How do you make the best of your available marketing budget?
What are the best marketing tactics for your business?
How do you implement an effective marketing campaign?
According to the NatWest Quarterly Survey of Small Businesses in Britain around 17% of small and medium sized businesses in the UK seek marketing advice every year, however less than half of those businesses consider the marketing advice they received to have been a success. A failed marketing campaign can be a major financial setback for a smaller company; a large financial outlay with little or no return puts a dent in the bottom line and holds back growth for the business or even worse.
So how do you give yourself and your business the best possible chance of getting return on investment from your marketing spend? Well firstly do some research, think very carefully about the customers or clients that you are seeking to attract, this may include geographical location, spending power, sex, age, social class or business type & size. Think how the target market that you have defined may seek the services of a business such as yours. Will it be on the high street, on the Internet, in the local papers, magazines or national papers or maybe yours is a business where it is important to contact your potential clients or customers directly by mail or telephone.
Most likely it will be a combination of several of these media options that will provide the optimum answer. One particular tip would be to consider every media option very carefully and never make snap decisions even if presented a very good price to "buy now". Price is obviously a consideration however, it is always good to "test the water" with a particular media before committing a large percentage of your marketing budget to it.
The next stage is to think about what makes your business different, what makes it special, why should clients or customers choose to deal with your business rather than any other business providing the same or similar service. The term USP or unique sales point is often used, in truth very few businesses have truly unique sales points but most do have areas of competitive advantages where they have something to offer above and beyond their competitors. Think what your areas of competitive advantage are, they could be price related, quality of service, geographical, image, market specific, choice, etc.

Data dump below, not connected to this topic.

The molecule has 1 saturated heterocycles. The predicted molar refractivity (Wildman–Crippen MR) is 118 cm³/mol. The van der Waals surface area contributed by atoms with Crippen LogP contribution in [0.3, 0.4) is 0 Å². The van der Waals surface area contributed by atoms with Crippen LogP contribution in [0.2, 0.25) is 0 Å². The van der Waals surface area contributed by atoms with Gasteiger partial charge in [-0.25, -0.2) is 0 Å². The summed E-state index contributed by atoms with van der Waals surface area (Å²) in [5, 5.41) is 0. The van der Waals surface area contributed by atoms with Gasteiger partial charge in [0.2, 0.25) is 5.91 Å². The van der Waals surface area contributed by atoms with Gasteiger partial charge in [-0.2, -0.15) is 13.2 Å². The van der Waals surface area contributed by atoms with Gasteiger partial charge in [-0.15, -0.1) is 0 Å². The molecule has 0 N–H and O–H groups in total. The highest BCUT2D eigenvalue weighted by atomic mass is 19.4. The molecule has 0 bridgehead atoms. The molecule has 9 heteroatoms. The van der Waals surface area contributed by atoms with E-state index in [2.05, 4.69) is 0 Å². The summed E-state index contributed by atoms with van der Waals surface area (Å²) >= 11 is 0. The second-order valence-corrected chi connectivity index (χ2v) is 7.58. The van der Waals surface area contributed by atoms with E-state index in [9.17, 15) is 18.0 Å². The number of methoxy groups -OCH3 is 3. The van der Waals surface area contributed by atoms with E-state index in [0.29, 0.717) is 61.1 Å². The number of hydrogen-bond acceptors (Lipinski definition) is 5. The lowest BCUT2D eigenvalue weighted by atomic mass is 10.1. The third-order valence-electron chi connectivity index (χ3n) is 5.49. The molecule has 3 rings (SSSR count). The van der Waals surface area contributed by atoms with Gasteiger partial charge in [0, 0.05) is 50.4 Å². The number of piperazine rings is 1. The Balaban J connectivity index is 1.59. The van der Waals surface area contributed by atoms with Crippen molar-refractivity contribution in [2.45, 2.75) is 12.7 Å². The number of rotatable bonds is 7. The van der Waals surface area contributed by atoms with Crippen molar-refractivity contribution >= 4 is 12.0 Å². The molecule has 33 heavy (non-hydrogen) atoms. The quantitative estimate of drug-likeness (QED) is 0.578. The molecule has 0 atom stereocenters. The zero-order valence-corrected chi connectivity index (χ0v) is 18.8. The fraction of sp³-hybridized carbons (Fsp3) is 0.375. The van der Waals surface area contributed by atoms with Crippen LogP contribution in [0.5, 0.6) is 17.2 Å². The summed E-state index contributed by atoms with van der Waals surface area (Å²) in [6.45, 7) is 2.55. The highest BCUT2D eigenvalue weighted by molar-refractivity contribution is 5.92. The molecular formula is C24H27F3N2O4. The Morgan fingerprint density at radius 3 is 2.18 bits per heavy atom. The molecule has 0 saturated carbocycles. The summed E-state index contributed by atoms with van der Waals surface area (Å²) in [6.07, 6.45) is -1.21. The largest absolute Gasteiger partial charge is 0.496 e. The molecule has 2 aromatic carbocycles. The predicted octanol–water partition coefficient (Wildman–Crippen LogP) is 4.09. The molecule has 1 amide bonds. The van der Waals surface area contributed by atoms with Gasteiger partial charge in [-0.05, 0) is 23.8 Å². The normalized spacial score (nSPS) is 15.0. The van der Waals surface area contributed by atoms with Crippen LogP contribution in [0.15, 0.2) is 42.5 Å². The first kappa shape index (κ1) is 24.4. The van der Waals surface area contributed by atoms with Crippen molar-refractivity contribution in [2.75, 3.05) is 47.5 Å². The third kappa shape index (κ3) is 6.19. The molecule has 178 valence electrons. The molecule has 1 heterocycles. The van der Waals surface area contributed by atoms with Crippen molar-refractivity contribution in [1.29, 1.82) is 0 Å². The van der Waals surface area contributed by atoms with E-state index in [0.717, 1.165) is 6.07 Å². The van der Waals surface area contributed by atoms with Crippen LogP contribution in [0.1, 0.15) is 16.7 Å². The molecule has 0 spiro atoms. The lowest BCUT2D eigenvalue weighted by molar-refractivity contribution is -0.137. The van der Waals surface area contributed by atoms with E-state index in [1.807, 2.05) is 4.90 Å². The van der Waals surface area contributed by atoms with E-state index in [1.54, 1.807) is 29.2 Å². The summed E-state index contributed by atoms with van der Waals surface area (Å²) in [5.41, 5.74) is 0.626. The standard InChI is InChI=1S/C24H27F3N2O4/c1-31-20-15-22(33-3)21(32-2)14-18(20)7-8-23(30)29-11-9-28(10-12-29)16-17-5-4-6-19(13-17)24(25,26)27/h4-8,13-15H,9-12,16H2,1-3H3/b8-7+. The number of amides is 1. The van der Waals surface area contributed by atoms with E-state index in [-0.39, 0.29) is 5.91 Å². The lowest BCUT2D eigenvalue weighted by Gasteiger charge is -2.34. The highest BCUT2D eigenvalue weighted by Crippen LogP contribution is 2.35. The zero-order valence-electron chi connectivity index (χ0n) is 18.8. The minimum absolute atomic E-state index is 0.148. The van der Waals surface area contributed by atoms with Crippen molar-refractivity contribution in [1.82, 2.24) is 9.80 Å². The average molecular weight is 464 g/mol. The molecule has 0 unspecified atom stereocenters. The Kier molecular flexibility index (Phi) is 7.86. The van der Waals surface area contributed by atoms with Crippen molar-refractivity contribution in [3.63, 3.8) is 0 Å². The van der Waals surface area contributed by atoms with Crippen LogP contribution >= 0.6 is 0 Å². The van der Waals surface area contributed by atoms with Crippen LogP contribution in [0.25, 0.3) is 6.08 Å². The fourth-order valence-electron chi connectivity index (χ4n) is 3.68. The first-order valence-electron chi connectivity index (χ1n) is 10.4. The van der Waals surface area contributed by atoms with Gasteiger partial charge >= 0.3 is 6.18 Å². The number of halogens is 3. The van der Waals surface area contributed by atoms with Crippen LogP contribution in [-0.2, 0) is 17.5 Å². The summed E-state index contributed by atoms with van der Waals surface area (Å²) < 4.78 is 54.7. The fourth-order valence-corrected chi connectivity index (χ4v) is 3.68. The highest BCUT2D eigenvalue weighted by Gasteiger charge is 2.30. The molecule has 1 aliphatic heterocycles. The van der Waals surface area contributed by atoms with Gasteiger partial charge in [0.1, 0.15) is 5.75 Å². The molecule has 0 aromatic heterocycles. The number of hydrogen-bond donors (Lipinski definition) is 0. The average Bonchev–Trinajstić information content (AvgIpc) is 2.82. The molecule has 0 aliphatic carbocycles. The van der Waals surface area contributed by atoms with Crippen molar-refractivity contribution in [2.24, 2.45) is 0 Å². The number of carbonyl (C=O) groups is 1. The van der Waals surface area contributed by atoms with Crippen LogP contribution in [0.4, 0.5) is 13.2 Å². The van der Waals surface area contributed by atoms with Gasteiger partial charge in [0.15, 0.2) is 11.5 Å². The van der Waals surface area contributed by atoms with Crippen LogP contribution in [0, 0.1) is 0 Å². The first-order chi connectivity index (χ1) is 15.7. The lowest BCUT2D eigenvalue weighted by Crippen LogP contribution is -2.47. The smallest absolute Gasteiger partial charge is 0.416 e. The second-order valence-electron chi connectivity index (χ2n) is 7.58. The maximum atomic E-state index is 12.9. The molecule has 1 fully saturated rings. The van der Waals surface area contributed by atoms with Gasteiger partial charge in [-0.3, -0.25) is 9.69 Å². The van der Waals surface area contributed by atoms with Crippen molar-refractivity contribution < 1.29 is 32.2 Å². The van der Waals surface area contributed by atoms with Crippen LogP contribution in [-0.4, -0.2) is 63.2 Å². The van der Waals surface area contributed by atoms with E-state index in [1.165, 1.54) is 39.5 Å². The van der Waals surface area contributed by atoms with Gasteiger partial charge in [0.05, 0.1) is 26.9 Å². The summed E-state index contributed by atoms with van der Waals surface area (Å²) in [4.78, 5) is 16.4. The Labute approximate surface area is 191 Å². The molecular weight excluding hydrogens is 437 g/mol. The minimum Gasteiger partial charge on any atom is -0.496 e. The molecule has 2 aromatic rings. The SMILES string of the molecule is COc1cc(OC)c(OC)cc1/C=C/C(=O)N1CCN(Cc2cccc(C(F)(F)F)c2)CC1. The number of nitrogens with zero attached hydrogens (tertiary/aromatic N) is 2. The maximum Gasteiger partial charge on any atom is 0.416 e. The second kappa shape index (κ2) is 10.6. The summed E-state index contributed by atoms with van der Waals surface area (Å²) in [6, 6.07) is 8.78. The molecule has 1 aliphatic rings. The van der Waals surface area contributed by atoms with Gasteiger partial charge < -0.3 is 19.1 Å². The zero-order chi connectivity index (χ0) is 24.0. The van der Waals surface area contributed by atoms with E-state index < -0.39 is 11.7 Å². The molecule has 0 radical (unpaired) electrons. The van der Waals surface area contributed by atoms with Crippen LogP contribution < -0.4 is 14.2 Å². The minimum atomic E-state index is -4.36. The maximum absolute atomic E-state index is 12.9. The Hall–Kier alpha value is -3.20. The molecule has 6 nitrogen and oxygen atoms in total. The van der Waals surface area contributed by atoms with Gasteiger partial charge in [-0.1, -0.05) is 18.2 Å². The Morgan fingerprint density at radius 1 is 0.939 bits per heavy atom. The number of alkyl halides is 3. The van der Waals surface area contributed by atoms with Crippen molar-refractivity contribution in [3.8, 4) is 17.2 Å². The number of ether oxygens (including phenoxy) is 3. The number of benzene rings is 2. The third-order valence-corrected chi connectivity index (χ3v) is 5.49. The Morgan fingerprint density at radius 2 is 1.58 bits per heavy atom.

The competitive advantages that you have identified should form the core of the marketing message that you aim to convey to the target market that you defined earlier in the thought process. The message should be conveyed via the media channels that you have identified as both effective and affordable.
The final element in getting return on investment from your marketing is to get the creative execution correct. So many businesses fall at this last hurdle. Having identified their target market, selected the correct media and thought through the marketing message the final execution is then so often poor. Any communication with the target market must be professional, persuasive and convincing. A badly designed or written advertisement, mailer or website can "kill off" a campaign that otherwise would have brought return on investment. So whatever you do, do spend the necessary time and money to get this last stage absolutely spot on. You never get a second chance to make a first impression!
About the Author:
Carl Roughsedge is Director of http://www.e-Moonlighting.co.uk which provides marketing and graphic design to small and medium businesses around the World. Carl has over 20 years experience in marketing agencies.
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